Posts with the tag: Christmas music

The American Christmas Songbook: “Some Children See Him” (1951)

The cover of the 1951 Burt family Christmas Card, which included the carol “Some Children See Him.” Courtesy of AlfredBurtCarols.com.

If you’re a songwriter, and you want to give a one-of-a-kind Christmas gift, what do you give? A brand new Christmas carol, of course! And between 1942 and 1954, that’s exactly what composer Alfred Burt did. Carrying on a tradition started in 1922 by his father, the Rev’d Bates Gilbert Burt, Alfred composed a new Christmas carol to be included in the Burt family Christmas card. These festive songs remained undiscovered outside of the friends and family who received the annual card. All that changed in 1952 when Burt asked the Blue Reys, the vocal ensemble of Alvino Rey’s orchestra (which Burt, a jazz trumpeter, had joined in 1949), to sing through that year’s carol, “Come, Dear Children.” The group was so impressed that they performed it and a few other of Burt’s carols at the King Sisters’ Christmas party that year. With exposure to the Hollywood music scene, word of Burt’s carols began to spread. James Conkling, president of Columbia Records, arranged to have the carols recorded by a professional choir at the North Hollywood Church of Jesus Christ of Latter-Day Saints. Burt, whose health was rapidly deteriorating due to lung cancer, composed four new carols to fill the 10″ LP, one of which, “The Star Carol,” was included in the 1954 Burt family Christmas card. The resulting album, The Christmas Mood (Columbia) was released in time for the 1954 holiday season. Unfortunately, Burt passed on February 7 of that year and was not able to see the project to completion.¹

Shawnee Press published Burt’s original arrangements for SATB choir in two sets.

While Alfred Burt’s carols may not top most people’s lists of holiday favorites, a few have been covered several times over the years. One is the tender and chant-like “Some Children See Him,” written in an unusual 5/4 meter with an almost modal, folk-like melody. With verses crafted by Burt family friend and church organist Wihla Hutson, the heartwarming song reminds us that children from all races “[w]ill see the baby Jesus’ face / Like theirs, but bright with heavenly grace, / And filled with holy light.” Powerful words, especially considering the song was composed in 1951–less than a decade after the end of World War II, at the height of the Korean War, and at dawn of the African-American Civil Rights Movement. Xenophobia and racial tensions in America were strong, and Hutson’s verse stressed that we should learn from the innocence of children that love and tolerance is more powerful than hate and fear.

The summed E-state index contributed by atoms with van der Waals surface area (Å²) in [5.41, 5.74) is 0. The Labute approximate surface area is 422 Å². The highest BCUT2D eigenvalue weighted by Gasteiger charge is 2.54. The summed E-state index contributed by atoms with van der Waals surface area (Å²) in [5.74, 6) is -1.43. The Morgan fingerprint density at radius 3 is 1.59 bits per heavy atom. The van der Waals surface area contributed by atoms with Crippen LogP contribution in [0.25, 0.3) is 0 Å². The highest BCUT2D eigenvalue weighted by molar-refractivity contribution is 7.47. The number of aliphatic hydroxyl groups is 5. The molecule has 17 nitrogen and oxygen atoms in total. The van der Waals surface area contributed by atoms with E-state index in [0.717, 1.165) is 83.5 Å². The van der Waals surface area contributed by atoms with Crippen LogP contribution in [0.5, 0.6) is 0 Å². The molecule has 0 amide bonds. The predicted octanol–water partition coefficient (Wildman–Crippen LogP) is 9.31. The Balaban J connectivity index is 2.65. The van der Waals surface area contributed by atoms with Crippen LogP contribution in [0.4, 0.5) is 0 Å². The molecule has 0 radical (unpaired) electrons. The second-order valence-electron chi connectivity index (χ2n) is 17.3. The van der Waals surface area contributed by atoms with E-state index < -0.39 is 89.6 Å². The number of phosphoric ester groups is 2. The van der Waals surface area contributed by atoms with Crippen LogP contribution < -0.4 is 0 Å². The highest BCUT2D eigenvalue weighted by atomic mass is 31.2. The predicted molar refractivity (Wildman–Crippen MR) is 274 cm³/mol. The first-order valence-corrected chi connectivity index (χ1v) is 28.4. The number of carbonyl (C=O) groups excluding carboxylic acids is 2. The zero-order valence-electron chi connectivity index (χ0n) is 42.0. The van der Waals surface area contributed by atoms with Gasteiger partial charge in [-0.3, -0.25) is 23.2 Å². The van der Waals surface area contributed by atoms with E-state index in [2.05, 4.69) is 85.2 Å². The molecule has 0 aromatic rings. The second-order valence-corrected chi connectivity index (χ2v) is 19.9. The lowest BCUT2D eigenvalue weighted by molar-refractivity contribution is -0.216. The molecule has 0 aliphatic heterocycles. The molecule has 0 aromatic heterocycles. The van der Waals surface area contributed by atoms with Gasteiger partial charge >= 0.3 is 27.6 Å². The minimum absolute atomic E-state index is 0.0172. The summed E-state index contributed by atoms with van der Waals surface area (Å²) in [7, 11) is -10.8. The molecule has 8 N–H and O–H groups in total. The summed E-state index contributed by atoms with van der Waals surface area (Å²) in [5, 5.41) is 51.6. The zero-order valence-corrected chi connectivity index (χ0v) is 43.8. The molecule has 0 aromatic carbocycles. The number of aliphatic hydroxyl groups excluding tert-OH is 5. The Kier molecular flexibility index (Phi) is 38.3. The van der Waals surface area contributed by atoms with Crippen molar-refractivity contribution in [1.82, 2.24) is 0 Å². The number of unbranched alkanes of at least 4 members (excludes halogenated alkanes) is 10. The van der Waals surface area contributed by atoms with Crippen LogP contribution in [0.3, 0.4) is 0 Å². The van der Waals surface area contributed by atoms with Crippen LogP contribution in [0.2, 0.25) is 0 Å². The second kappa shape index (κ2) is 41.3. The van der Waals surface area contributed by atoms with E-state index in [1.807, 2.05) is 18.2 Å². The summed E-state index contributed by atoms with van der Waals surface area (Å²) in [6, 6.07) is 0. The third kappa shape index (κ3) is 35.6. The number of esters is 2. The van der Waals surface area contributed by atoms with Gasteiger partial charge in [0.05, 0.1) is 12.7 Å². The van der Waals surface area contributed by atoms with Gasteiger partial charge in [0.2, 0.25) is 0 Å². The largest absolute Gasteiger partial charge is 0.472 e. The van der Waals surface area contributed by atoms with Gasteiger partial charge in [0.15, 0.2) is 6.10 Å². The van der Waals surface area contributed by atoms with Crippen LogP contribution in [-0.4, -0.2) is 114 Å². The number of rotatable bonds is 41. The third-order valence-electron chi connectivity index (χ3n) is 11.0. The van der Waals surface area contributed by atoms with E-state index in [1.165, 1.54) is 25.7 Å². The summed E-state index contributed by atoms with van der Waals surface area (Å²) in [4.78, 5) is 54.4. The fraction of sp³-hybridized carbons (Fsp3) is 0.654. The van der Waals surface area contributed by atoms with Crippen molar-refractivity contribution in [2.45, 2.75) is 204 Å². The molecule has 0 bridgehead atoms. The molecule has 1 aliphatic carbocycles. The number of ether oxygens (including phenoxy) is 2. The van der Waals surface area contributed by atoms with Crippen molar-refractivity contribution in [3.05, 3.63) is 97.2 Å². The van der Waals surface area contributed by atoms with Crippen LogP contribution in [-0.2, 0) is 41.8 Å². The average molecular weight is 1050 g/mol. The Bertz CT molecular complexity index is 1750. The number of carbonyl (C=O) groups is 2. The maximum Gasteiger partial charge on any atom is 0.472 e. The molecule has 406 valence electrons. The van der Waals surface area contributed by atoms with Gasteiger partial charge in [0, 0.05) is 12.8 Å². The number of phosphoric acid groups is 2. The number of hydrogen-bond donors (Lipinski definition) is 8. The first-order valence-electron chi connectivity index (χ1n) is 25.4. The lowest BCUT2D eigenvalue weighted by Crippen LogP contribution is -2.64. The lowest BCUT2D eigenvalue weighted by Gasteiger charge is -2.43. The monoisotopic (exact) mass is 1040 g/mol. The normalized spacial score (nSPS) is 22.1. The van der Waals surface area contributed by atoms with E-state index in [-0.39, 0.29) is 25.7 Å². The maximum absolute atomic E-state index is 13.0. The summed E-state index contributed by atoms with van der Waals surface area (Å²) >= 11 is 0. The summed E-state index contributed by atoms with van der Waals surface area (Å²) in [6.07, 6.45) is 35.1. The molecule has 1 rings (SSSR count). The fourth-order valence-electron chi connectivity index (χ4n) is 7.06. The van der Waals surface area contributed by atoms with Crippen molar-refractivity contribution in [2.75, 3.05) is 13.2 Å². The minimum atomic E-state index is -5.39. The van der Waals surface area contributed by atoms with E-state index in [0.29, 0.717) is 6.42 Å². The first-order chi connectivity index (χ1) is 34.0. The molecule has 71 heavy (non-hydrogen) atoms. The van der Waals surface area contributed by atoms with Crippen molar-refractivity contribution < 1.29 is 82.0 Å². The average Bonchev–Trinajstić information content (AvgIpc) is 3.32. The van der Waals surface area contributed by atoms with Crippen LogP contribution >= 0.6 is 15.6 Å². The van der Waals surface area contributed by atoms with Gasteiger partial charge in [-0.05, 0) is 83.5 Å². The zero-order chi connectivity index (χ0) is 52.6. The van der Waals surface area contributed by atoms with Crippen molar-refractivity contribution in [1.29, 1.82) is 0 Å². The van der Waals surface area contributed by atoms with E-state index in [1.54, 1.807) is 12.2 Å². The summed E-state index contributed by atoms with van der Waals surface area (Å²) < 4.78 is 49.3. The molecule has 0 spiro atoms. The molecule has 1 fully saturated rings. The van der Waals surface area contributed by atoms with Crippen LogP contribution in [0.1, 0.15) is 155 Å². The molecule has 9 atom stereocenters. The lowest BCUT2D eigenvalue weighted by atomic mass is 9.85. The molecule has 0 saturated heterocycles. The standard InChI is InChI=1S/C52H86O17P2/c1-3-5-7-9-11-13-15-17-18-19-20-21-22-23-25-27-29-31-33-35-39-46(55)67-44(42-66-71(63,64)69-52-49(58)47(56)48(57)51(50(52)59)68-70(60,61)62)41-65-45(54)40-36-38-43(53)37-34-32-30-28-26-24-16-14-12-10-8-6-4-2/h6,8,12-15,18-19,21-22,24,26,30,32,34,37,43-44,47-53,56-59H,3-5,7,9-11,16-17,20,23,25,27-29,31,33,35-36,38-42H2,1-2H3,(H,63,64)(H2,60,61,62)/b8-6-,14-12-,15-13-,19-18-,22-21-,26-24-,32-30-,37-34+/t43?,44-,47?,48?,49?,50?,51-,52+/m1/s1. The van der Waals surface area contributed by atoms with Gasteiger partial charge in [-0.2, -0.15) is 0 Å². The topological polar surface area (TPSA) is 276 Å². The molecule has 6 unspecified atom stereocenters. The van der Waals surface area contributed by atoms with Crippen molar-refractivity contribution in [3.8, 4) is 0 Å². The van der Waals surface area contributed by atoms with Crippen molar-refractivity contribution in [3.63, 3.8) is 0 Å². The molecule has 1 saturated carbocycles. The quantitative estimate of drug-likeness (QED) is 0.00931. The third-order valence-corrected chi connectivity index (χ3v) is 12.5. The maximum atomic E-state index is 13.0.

Following the release of The Christmas Mood, “Some Children See Him” was covered by Andy Williams on his album Merry Christmas (1965, Columbia). Three years later, Perry Como recorded it for The Perry Como Christmas Album (1968, RCA Victor), but it was ultimately cut from the album and not released until 1999, when RCA compiled a collections of Como’s greatest holiday hits. More recently, James Taylor included an intimate and heartwarming rendition on his first Christmas album in 2004 (Hallmark limited edition), which Columbia then re-released with a slightly altered track listing two years later (pictured right). Ten years later, Kenny Rogers recorded the track as a duet with Alison Krauss for his album Once Again It’s Christmas, modifying the tune to fit a more conventional triple meter.